The phenomenon of undrafted Harvard grad and previous NBA benchwarmer Jeremy Lin is translating into serious money, as Knicks’ ticket prices soar and stores can’t keep up with demand for Lin jerseys and “Linsanity” merchandise.
Not long after being let go by two NBA teams (Rockets, Warriors), Lin is the biggest story in basketball. He’s led the Knicks to five straight wins, highlighted by a dominant, 38-point performance against the Lakers, all without Carmelo Anthony or Amar’e Stoudemire, the Knicks’ two perennial All-Stars, in the lineup. Or perhaps the Lin phenomenon has occurred partly because Anthony and Stoudemire haven’t been playing—if they were, the ball probably wouldn’t have been in Lin’s hands quite as much.
In any event, fans can’t seem to get enough of Lin and his “Lincredible” underdog success story. Since he started his magical run on February 4, Lin’s #17 jersey has been the NBA’s best seller. Yahoo! Sports also reports that since Linsanity surfaced, Knicks merchandise sales have been tops in the NBA, sports stores in midtown Manhattan have sold out multiple shipments of Lin gear, the Knicks have jacked up ticket prices by 27%, and the stock price of the team ownership (Madison Square Garden Co.) has risen 6.2%.
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The teams facing Lin haven’t been the only ones caught off guard (excuse the pun) by the point guard’s amazing play. Apparel manufacturers seem unable to keep up with the surprise demand for Lin gear. The Knicks Store website currently states that it is sold out of Lin’s home and road jerseys. The NBA.com store, meanwhile, offers plenty of Stoudemire and Anthony jerseys, as well as those of former Knicks like Charles Oakley and Walt Frazier, but, at least for the time being, not the guy showing up on SportsCenter highlights every 15 minutes.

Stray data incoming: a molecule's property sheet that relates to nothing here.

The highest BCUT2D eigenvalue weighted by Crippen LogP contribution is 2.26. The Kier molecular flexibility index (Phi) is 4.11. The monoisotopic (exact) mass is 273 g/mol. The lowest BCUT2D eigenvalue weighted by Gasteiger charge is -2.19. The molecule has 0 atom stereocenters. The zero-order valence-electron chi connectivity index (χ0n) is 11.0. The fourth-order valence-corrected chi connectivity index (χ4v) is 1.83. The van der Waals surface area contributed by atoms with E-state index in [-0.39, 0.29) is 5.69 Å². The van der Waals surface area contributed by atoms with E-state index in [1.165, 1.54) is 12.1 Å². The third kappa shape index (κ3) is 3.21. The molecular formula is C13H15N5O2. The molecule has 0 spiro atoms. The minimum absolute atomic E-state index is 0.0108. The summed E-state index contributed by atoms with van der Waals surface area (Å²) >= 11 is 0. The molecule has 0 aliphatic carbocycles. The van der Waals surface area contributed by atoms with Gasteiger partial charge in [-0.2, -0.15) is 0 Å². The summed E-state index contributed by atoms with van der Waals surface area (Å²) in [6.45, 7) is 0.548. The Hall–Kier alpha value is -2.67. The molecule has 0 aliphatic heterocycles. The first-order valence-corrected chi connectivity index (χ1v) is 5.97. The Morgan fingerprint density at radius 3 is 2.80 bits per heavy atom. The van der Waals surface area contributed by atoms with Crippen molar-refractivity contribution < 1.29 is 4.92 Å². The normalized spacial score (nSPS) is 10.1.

As is expected in today’s economy, though, when official methods come up short, entrepreneurs on the web fill in the gaps. A “Jeremy Lin” search at eBay yields 6,598 results, including signed playing cards, jerseys, and T-shirts. At design-your-own merchandise site Café Press, there are currently 21 different designs, including Linsanity pajamas and Linsanity iPad cases, both with Chinese lettering.
Lin’s breakout would be a great story no matter what his ethnic background, but the fact that so few NBA players look like him—his parents are from Taiwan—has boosted the Lin phenomenon to the next level, complete with bad jokes about Lin proving it’s false to assume that “Asians can’t drive.”
(MORE: Linfatuation: Fans and Retailers Rush for Jeremy Lin Merchandise)
Speaking of Asia, that’s where Linsanity may be its most insane. Reuters and others note that the biggest market for the NBA outside North America is China. Tens of millions of Chinese fans have been watching Lin’s highlights on state-run sports channels over the past week. Especially after the retirement of China’s Yao Ming last year, Lin looks to be a crowd favorite—and a dream spokesperson for all sorts of brands and products.
He may be marketing gold, but will Lin be a Knick in the long run? The New York Post is already speculating on the likelihood that another team could scoop up Lin next summer, when he is expected to be a restricted free agent. Lin currently makes a bit over $700K—yep, apparently that’s what you get in the NBA for barely making the team and sitting on the end of the bench for months—but when he’s a free agent, some team might be willing to offer him $5 million or more to bring Linsanity to their home court. The Knicks probably wouldn’t have that sort of money to sign Lin, given the salary cap and the contracts of other players on the squad.
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Wouldn’t that be most “linsane” of all: Here’s a guy who wasn’t drafted, who didn’t even receive a scholarship offer by a Division I college team, and who few NBA teams seemed to want a couple months ago. All of a sudden, he’s the talk of the NBA, and possibly could be the subject of a hot bidding war.
That’s a back story that fans—and advertising and marketing executives—just have to love.
Brad Tuttle is a reporter at TIME. Find him on Twitter at @bradrtuttle. You can also continue the discussion on TIME’s Facebook page and on Twitter at @TIME.